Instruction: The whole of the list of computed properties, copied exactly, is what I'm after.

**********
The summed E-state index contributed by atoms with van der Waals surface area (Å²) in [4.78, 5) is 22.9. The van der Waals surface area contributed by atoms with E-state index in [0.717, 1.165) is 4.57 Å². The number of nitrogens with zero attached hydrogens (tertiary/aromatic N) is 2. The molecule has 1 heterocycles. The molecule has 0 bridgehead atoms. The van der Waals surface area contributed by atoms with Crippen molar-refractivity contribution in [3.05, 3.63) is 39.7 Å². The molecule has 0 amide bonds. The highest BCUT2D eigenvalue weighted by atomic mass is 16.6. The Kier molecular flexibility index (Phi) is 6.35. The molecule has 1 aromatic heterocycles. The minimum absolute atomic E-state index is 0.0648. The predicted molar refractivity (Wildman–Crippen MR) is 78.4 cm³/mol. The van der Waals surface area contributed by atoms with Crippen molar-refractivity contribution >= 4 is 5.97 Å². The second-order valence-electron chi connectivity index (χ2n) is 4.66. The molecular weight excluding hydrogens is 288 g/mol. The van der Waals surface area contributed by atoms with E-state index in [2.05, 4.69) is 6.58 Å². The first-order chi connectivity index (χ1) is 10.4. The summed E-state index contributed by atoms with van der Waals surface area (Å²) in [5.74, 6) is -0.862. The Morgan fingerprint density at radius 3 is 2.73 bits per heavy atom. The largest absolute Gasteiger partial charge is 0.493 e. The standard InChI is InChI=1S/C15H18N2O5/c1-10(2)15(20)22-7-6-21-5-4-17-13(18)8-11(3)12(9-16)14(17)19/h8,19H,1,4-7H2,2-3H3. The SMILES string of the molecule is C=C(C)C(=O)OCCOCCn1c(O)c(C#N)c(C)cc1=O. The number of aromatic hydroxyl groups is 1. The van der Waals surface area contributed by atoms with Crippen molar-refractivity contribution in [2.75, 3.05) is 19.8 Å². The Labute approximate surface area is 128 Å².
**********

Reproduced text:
The summed E-state index contributed by atoms with van der Waals surface area (Å²) in [4.78, 5) is 22.9. The van der Waals surface area contributed by atoms with E-state index in [0.717, 1.165) is 4.57 Å². The number of nitrogens with zero attached hydrogens (tertiary/aromatic N) is 2. The molecule has 1 heterocycles. The molecule has 0 bridgehead atoms. The van der Waals surface area contributed by atoms with Crippen molar-refractivity contribution in [3.05, 3.63) is 39.7 Å². The molecule has 0 amide bonds. The highest BCUT2D eigenvalue weighted by atomic mass is 16.6. The Kier molecular flexibility index (Phi) is 6.35. The molecule has 1 aromatic heterocycles. The minimum absolute atomic E-state index is 0.0648. The predicted molar refractivity (Wildman–Crippen MR) is 78.4 cm³/mol. The van der Waals surface area contributed by atoms with Crippen molar-refractivity contribution >= 4 is 5.97 Å². The second-order valence-electron chi connectivity index (χ2n) is 4.66. The molecular weight excluding hydrogens is 288 g/mol. The van der Waals surface area contributed by atoms with E-state index in [2.05, 4.69) is 6.58 Å². The first-order chi connectivity index (χ1) is 10.4. The summed E-state index contributed by atoms with van der Waals surface area (Å²) in [5.74, 6) is -0.862. The Morgan fingerprint density at radius 3 is 2.73 bits per heavy atom. The largest absolute Gasteiger partial charge is 0.493 e. The standard InChI is InChI=1S/C15H18N2O5/c1-10(2)15(20)22-7-6-21-5-4-17-13(18)8-11(3)12(9-16)14(17)19/h8,19H,1,4-7H2,2-3H3. The SMILES string of the molecule is C=C(C)C(=O)OCCOCCn1c(O)c(C#N)c(C)cc1=O. The number of aromatic hydroxyl groups is 1. The van der Waals surface area contributed by atoms with Crippen molar-refractivity contribution in [2.75, 3.05) is 19.8 Å². The Labute approximate surface area is 128 Å².